Duensing Adding Value in Twins Rotation

It took until August for the Minnesota Twins to finally remove the struggling Nick Blackburn from the rotation. Blackburn posted an FIP above 6 in all of the first four months except for May and simply wasn’t able to keep the ball in the yard nor limit walks. As a contact pitcher – career swinging strike rate of 5.4% and a K/9 of 4.25 – Blackburn simply doesn’t have that kind of margin for error.

Blackburn’s failures in the rotation opened the door for Brian Duensing, who had been toiling as a reliever for 39 appearances over the season’s first four months. Duensing was moderately successful in that role, posting a FIP near 3.50 and compiling three runs above replacement in 45 innings. His first start came on July 23rd; since then Duensing had compiled 54 innings of 3.75 FIP baseball prior to last night’s start against the Kansas City Royals. Duensing threw eight innings in that game, allowing one run on six hits while striking out seven and walking none, which will surely increase his 1.0 WAR already accrued in the starter’s role.

Duensing probably won’t keep this kind of performance up. His 2.0 BB/9 and 0.6 HR/9 are both due for regression according to ZiPS and are both below his 2009 totals. Duensing’s skills are somewhat similar to Blackburn’s in the sense that Duensing isn’t much of a strikeout pitcher (5.0 K/9) but he misses more bats (8.1% swinging strikes) and induces slightly more grounders (52% this year, 49% career) while walking more (2.6 BB/9 career against Blackburn’s 1.9). As such, ZiPS projects a 4.37 FIP going forward. That would be below the league average FIP, but certainly decent for a starting pitcher, particularly one who wasn’t regarded as good enough to crack the starting rotation at the beginning of the season.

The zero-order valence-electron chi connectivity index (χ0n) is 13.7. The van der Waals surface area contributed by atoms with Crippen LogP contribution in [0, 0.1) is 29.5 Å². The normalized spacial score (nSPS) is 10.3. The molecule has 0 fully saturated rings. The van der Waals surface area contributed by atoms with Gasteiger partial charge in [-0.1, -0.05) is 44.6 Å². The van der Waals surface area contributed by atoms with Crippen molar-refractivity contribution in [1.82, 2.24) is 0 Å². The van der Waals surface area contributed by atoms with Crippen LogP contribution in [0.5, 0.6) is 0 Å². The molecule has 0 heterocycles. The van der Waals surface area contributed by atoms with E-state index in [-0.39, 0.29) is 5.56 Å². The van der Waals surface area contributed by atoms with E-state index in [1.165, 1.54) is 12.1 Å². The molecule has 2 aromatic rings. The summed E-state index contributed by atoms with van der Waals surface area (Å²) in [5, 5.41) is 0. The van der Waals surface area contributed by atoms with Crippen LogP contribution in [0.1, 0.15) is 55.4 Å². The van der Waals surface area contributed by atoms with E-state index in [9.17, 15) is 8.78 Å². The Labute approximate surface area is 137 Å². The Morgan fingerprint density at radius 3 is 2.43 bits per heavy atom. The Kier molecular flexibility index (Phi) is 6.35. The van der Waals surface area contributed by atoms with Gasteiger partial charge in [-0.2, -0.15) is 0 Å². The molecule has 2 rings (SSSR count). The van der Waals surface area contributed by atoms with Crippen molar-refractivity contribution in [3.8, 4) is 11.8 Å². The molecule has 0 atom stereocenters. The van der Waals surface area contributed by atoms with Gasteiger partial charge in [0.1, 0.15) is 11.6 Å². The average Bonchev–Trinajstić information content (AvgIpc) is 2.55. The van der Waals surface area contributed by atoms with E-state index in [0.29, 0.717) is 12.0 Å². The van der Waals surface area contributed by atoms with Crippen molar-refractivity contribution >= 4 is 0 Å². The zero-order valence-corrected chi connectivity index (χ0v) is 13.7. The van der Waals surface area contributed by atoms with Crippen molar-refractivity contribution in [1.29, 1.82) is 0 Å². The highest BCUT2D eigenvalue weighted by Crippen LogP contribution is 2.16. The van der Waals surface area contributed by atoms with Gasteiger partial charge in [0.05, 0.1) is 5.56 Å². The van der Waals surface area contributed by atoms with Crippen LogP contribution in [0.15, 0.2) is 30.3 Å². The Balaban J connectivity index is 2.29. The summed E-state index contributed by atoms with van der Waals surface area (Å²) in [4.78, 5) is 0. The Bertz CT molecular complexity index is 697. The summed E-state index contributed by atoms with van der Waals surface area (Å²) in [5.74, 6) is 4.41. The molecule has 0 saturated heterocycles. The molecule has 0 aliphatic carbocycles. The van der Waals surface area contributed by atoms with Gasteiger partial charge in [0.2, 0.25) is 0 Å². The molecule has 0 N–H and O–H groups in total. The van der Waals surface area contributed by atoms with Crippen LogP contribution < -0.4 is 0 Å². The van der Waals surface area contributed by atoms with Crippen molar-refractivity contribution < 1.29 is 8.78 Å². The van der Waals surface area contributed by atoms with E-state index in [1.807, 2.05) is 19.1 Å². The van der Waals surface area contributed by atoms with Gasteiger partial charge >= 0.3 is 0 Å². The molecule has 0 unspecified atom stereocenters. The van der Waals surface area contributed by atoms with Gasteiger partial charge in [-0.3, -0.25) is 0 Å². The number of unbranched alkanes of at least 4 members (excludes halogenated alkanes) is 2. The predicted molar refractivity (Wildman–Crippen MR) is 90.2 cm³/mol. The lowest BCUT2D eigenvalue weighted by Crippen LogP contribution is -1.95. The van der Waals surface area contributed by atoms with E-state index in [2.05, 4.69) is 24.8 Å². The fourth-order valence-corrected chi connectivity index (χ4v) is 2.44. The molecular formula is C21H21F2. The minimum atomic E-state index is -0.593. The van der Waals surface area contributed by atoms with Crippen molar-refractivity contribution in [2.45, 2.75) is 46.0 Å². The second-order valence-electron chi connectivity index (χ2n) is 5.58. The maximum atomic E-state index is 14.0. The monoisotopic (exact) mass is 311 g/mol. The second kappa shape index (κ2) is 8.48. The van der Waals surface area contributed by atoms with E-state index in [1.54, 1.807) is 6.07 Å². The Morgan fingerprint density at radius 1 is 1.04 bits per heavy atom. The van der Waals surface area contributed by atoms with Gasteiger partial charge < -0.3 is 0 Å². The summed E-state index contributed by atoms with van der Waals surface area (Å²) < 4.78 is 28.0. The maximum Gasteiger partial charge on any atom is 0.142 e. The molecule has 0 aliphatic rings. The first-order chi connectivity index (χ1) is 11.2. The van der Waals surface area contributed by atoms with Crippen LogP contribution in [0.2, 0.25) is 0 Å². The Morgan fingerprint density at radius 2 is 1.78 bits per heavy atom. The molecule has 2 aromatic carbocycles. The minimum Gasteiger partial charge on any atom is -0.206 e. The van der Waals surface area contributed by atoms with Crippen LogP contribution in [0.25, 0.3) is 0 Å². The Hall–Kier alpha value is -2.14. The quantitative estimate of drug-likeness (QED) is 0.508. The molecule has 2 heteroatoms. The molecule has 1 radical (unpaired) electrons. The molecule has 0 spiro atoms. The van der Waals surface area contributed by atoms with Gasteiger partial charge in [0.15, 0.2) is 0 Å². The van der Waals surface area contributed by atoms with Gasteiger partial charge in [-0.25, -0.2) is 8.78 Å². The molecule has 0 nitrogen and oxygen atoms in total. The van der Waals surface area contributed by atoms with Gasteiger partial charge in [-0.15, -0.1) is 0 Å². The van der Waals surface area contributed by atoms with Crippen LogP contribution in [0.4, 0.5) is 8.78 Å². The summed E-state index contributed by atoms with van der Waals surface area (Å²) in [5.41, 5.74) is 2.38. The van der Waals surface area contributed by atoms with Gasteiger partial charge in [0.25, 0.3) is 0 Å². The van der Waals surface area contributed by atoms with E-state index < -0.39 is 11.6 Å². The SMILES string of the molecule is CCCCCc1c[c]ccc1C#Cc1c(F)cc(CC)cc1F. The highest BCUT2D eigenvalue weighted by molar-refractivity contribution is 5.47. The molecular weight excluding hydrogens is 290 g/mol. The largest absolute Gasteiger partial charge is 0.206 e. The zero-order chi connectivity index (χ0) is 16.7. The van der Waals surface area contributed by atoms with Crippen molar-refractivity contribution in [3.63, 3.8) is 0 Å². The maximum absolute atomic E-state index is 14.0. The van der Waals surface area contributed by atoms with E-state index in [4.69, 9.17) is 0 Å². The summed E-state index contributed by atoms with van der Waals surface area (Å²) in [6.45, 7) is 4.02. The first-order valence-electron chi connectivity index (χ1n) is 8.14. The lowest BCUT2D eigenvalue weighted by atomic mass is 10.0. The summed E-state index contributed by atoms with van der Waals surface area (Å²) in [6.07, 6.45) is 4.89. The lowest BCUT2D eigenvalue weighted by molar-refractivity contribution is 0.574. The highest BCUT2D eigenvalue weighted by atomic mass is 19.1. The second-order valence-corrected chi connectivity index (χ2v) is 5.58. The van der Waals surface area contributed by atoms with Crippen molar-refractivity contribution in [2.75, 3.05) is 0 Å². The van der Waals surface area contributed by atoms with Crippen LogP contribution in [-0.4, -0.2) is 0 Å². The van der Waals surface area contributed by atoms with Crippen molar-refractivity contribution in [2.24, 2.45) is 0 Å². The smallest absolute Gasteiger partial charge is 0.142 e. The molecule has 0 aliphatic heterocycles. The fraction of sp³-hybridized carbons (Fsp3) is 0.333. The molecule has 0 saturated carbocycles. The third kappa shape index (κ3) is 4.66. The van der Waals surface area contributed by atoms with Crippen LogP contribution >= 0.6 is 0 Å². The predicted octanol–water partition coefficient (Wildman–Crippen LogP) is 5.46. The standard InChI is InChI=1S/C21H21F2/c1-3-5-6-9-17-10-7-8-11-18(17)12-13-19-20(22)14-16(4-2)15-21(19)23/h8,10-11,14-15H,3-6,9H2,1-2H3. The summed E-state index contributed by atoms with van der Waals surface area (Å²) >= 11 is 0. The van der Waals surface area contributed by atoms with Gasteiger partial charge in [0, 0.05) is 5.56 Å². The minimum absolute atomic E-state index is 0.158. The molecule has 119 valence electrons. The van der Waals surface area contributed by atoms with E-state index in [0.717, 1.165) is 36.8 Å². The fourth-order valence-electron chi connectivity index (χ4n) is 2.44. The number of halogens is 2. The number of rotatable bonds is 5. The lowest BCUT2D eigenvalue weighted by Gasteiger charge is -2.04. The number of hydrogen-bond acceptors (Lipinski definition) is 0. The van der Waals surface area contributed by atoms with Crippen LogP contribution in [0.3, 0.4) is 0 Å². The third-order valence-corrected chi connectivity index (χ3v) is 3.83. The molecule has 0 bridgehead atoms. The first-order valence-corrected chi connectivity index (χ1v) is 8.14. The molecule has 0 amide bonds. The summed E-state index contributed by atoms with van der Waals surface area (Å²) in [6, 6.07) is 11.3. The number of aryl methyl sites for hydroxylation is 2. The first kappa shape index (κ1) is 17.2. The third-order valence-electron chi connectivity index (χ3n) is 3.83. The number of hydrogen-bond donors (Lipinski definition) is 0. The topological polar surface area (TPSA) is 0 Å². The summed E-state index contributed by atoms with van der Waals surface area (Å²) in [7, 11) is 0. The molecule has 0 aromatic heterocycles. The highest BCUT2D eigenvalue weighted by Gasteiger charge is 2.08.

What Duensing represents for the Twins is the great pitching depth with which they entered the season. Duensing was the one of six pitchers projected to be worth at least 14 runs above replacement. Even without Blackburn performing up to his prior levels – a projected 2+ WAR pitcher sitting at replacement level – the Twins have been able to plug in another starter without missing a beat. Duensing’s 1.0 WAR in 54 IP prior to his last start would be great for a team’s second or third starter, much less it’s sixth. Depth like that is one reason that the Twins were projected to reach the postseason out of the AL Central this year, and, with performance like Duensing’s, it’s now a reason why they hold a 5.5 game lead as we head down the stretch.





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John
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John

After watching last nights game, I was just thinking Duensing has been flying under the radar despite having a rather impressive season and was wondering if anyone would write about him.

It will be interesting to see how the Twins sort out their pitching staff next year with Liriano, Baker, Slowey, Blackburn, Duensing, Pavano, Perkins, Gibson and Wimmers all potentially filling rotation spots next season. Seems unlikely they will offer Pavano arbitration at this point, considering he would likely accept it and their payroll is already to the north of 100 million.